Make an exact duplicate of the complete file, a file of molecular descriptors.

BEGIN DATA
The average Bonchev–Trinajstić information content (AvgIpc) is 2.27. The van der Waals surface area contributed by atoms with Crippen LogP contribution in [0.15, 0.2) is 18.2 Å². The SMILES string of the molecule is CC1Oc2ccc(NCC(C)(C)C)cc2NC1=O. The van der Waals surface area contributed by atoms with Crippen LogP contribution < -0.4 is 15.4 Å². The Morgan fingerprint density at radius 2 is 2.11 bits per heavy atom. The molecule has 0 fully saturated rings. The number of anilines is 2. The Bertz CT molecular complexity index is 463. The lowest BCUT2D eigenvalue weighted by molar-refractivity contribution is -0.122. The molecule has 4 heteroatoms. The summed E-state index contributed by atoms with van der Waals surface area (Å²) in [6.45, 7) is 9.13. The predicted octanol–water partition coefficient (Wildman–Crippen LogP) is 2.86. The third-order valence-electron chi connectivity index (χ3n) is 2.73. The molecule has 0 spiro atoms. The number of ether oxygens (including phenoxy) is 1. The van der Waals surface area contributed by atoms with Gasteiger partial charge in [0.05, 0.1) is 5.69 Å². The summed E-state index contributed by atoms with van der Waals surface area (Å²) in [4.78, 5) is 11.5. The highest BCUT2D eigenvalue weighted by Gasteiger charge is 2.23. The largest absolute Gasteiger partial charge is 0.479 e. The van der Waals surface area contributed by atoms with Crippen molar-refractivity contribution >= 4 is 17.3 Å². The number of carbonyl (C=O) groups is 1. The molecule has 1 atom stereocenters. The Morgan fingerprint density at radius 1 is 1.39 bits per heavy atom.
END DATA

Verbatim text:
The average Bonchev–Trinajstić information content (AvgIpc) is 2.27. The van der Waals surface area contributed by atoms with Crippen LogP contribution in [0.15, 0.2) is 18.2 Å². The SMILES string of the molecule is CC1Oc2ccc(NCC(C)(C)C)cc2NC1=O. The van der Waals surface area contributed by atoms with Crippen LogP contribution < -0.4 is 15.4 Å². The Morgan fingerprint density at radius 2 is 2.11 bits per heavy atom. The molecule has 0 fully saturated rings. The number of anilines is 2. The Bertz CT molecular complexity index is 463. The lowest BCUT2D eigenvalue weighted by molar-refractivity contribution is -0.122. The molecule has 4 heteroatoms. The summed E-state index contributed by atoms with van der Waals surface area (Å²) in [6.45, 7) is 9.13. The predicted octanol–water partition coefficient (Wildman–Crippen LogP) is 2.86. The third-order valence-electron chi connectivity index (χ3n) is 2.73. The molecule has 0 spiro atoms. The number of ether oxygens (including phenoxy) is 1. The van der Waals surface area contributed by atoms with Gasteiger partial charge in [0.05, 0.1) is 5.69 Å². The summed E-state index contributed by atoms with van der Waals surface area (Å²) in [4.78, 5) is 11.5. The highest BCUT2D eigenvalue weighted by Gasteiger charge is 2.23. The largest absolute Gasteiger partial charge is 0.479 e. The van der Waals surface area contributed by atoms with Crippen molar-refractivity contribution >= 4 is 17.3 Å². The number of carbonyl (C=O) groups is 1. The molecule has 1 atom stereocenters. The Morgan fingerprint density at radius 1 is 1.39 bits per heavy atom.